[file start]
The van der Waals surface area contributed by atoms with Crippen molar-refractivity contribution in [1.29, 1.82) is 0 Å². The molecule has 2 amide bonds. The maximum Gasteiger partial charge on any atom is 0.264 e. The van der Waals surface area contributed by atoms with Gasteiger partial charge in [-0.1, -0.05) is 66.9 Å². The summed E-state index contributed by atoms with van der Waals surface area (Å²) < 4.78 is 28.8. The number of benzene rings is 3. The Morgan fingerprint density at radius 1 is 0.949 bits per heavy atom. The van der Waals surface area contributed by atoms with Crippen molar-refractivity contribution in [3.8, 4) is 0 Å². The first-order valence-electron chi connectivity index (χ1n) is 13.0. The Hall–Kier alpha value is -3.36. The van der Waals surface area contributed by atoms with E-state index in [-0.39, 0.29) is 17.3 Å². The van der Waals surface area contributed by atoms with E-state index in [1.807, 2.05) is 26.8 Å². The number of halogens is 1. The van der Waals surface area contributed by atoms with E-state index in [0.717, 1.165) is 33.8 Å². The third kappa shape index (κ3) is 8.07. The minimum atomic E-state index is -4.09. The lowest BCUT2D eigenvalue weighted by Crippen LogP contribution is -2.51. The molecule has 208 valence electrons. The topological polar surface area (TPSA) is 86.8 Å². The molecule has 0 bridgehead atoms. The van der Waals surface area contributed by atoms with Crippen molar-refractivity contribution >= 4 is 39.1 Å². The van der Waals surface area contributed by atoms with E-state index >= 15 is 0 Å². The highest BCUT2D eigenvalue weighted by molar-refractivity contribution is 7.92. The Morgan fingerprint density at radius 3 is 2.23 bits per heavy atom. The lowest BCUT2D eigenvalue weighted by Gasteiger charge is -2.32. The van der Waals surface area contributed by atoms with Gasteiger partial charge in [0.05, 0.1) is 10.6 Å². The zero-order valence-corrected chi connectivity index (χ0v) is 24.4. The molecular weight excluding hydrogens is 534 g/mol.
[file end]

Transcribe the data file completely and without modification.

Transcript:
The van der Waals surface area contributed by atoms with Crippen molar-refractivity contribution in [1.29, 1.82) is 0 Å². The molecule has 2 amide bonds. The maximum Gasteiger partial charge on any atom is 0.264 e. The van der Waals surface area contributed by atoms with Gasteiger partial charge in [-0.1, -0.05) is 66.9 Å². The summed E-state index contributed by atoms with van der Waals surface area (Å²) < 4.78 is 28.8. The number of benzene rings is 3. The Morgan fingerprint density at radius 1 is 0.949 bits per heavy atom. The van der Waals surface area contributed by atoms with Crippen molar-refractivity contribution in [3.8, 4) is 0 Å². The first-order valence-electron chi connectivity index (χ1n) is 13.0. The Hall–Kier alpha value is -3.36. The van der Waals surface area contributed by atoms with E-state index in [-0.39, 0.29) is 17.3 Å². The van der Waals surface area contributed by atoms with E-state index in [1.807, 2.05) is 26.8 Å². The number of halogens is 1. The van der Waals surface area contributed by atoms with E-state index in [0.717, 1.165) is 33.8 Å². The third kappa shape index (κ3) is 8.07. The minimum atomic E-state index is -4.09. The lowest BCUT2D eigenvalue weighted by Crippen LogP contribution is -2.51. The molecule has 208 valence electrons. The topological polar surface area (TPSA) is 86.8 Å². The molecule has 0 bridgehead atoms. The van der Waals surface area contributed by atoms with Crippen molar-refractivity contribution >= 4 is 39.1 Å². The van der Waals surface area contributed by atoms with E-state index >= 15 is 0 Å². The highest BCUT2D eigenvalue weighted by molar-refractivity contribution is 7.92. The Morgan fingerprint density at radius 3 is 2.23 bits per heavy atom. The lowest BCUT2D eigenvalue weighted by Gasteiger charge is -2.32. The van der Waals surface area contributed by atoms with Gasteiger partial charge in [0.05, 0.1) is 10.6 Å². The zero-order valence-corrected chi connectivity index (χ0v) is 24.4. The molecular weight excluding hydrogens is 534 g/mol.